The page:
Grimgar of Fantasy and Ash
by Rebecca Silverman,
How would you rate episode 7 of
Grimgar, Ashes and Illusions ?
Whatever its faults may be, Grimgar of Fantasy and Ash does not skimp when it comes to portraying the emotional toll of being thrown into a violent new life and the consequences thereof. While some viewers may be growing tired of the apparently sluggish pace – and if you came looking for fantasy action, I couldn't blame you – it seems important to acknowledge that the internal lives of the characters are making progress with each episode since Manato's death. This week we for the first time see Ranta really say something about how he's feeling instead of trying to hide it behind his usual bluster while Shihoru finally feels comfortable enough to speak out. This is at least in part due to the revelation of Mary's similar past, but it also marks an acceptance that we haven't seen the characters reach before, and one that Mary never seems to have gotten to.
Mary's former party member, the one who reveals her story to Haruhiro and the rest of the group, comments that he was sure he took Mary back above ground after the kobold tragedy that killed the rest of their party, but looking at her, now he thinks she somehow stayed down there. This may be the most important statement in the episode, more than Haruhiro's speech about considering Mary a friend or the story he tells her about what happened to Manato. If Mary's spirit stayed back in that underground cavern where her world fell apart, the rest of the party never really walked out of the ruined city where Manato died. Even now, every single day, they return to the city to kill goblins, to the point where they've become something of a laughingstock in the tavern. This strongly implies that there are other places they could be hunting, other monsters they could be killing for possibly greater rewards. But the almost clockwork way they return, over and over, to the place where their lives were irrevocably changed indicates that it is their emotions holding them back more than anything else. We see further evidence of this when Haruhiro spots a goblin holding the dagger he lost on the day Manato died – he goes into a rage and is ready to just charge out there and take it back. Yume has to throw herself on top of him to stop it. The combination of that and the fact that Haruhiro still “sees” Manato late at night indicate that he is far from truly accepting and moving past, although killing the goblin and reclaiming the dagger might help him to do that.
By the time they are ready to leave the city behind, however, the party will be significantly stronger than they were before. Not only is Mary slowly beginning to accept being a part of the group – the look of shock on her face when Yume offers her half a cracker is fleeting but significant – but everyone's skills are also steadily improving, as is their gear. We can see them spending money on necessities while still sleeping under straw instead of blankets as their wardrobes, both combat and otherwise, slowly expand again, with new pieces of clothing mingling in with the remnants of their original outfits and later purchases. By the end of this episode's montage, which has a much harder musical piece than usual, we can see them as not only a more complete group with Mary finally feeling safe enough (emotionally) to join them for meals and a level of competency that they previously lacked. They've also honed their perception of the world around them, with Haruhiro commenting that he can now tell the differences between individual goblins and which are male and which are female. This is slightly sad since it does not come with a realization that they are individuals rather than a monstrous collective, but we can probably write that off as a coping mechanism to allow him to kill them.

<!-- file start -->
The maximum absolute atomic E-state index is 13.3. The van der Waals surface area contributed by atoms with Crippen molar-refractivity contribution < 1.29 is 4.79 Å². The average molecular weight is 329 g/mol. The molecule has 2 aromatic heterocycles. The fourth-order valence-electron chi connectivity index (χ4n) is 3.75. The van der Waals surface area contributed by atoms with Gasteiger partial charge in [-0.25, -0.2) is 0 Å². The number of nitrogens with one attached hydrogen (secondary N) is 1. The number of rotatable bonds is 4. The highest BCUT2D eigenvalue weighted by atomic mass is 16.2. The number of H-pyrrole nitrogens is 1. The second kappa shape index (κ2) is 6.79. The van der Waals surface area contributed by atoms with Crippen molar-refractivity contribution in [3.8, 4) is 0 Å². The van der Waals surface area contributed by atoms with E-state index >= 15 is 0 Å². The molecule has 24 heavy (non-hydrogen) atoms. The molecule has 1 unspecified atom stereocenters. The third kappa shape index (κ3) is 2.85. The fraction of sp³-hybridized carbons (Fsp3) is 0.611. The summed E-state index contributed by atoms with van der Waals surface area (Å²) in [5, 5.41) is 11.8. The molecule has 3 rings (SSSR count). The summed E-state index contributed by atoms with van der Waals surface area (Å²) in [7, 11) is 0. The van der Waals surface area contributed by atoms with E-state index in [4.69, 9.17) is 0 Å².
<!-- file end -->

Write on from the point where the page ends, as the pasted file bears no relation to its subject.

It really has become clear that this is an interior story, more focused on the characters' emotions and development than one that deals in action and adventure. On that front, Grimgar of Fantasy and Ash is making good progress, even as it continues to relish the sight of Yume's butt and legs more than is strictly necessary. It is also a melancholy story, and I admit to feeling slightly tricked on that front, as that tends not to be my go-to genre. But now that we have passed the halfway point, I do appreciate the emotional honesty that the show is using. Not everyone copes with trauma and grief the same way, of course, and elements of this episode (and those before it) may seem melodramatic to some viewers. But it isn't often that multiple episodes after a character's death we're still feeling the effects of it, and that does make for a lot of small triumphs that we might not otherwise have noticed, from Mary's hesitant move towards the others to Haruhiro smiling at the moon once more. That's more rewarding than seeing a pile of vanquished monsters anyday.
Grimgar of Fantasy and Ash is currently streaming on Funimation.
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